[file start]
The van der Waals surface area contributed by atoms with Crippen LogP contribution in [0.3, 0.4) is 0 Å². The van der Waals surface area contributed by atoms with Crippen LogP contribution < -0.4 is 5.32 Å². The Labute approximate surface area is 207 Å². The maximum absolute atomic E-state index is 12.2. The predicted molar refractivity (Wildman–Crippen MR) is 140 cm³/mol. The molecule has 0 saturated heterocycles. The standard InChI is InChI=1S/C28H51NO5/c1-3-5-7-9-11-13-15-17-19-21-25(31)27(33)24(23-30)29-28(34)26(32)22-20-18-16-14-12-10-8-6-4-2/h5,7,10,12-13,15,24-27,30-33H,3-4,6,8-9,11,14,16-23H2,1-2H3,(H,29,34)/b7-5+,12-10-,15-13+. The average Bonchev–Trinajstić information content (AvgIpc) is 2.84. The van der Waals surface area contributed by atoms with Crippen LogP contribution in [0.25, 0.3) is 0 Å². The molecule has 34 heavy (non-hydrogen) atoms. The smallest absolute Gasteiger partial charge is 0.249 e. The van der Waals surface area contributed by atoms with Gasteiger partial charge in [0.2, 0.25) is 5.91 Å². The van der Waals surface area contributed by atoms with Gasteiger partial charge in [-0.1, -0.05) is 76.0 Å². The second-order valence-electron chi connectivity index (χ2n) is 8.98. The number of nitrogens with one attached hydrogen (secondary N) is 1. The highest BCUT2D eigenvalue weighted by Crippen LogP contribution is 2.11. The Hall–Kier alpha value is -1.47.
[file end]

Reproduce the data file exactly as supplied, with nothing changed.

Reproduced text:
The van der Waals surface area contributed by atoms with Crippen LogP contribution in [0.3, 0.4) is 0 Å². The van der Waals surface area contributed by atoms with Crippen LogP contribution < -0.4 is 5.32 Å². The Labute approximate surface area is 207 Å². The maximum absolute atomic E-state index is 12.2. The predicted molar refractivity (Wildman–Crippen MR) is 140 cm³/mol. The molecule has 0 saturated heterocycles. The standard InChI is InChI=1S/C28H51NO5/c1-3-5-7-9-11-13-15-17-19-21-25(31)27(33)24(23-30)29-28(34)26(32)22-20-18-16-14-12-10-8-6-4-2/h5,7,10,12-13,15,24-27,30-33H,3-4,6,8-9,11,14,16-23H2,1-2H3,(H,29,34)/b7-5+,12-10-,15-13+. The average Bonchev–Trinajstić information content (AvgIpc) is 2.84. The van der Waals surface area contributed by atoms with Crippen LogP contribution in [0.25, 0.3) is 0 Å². The molecule has 34 heavy (non-hydrogen) atoms. The smallest absolute Gasteiger partial charge is 0.249 e. The van der Waals surface area contributed by atoms with Gasteiger partial charge in [0.2, 0.25) is 5.91 Å². The van der Waals surface area contributed by atoms with Gasteiger partial charge in [-0.1, -0.05) is 76.0 Å². The second-order valence-electron chi connectivity index (χ2n) is 8.98. The number of nitrogens with one attached hydrogen (secondary N) is 1. The highest BCUT2D eigenvalue weighted by Crippen LogP contribution is 2.11. The Hall–Kier alpha value is -1.47.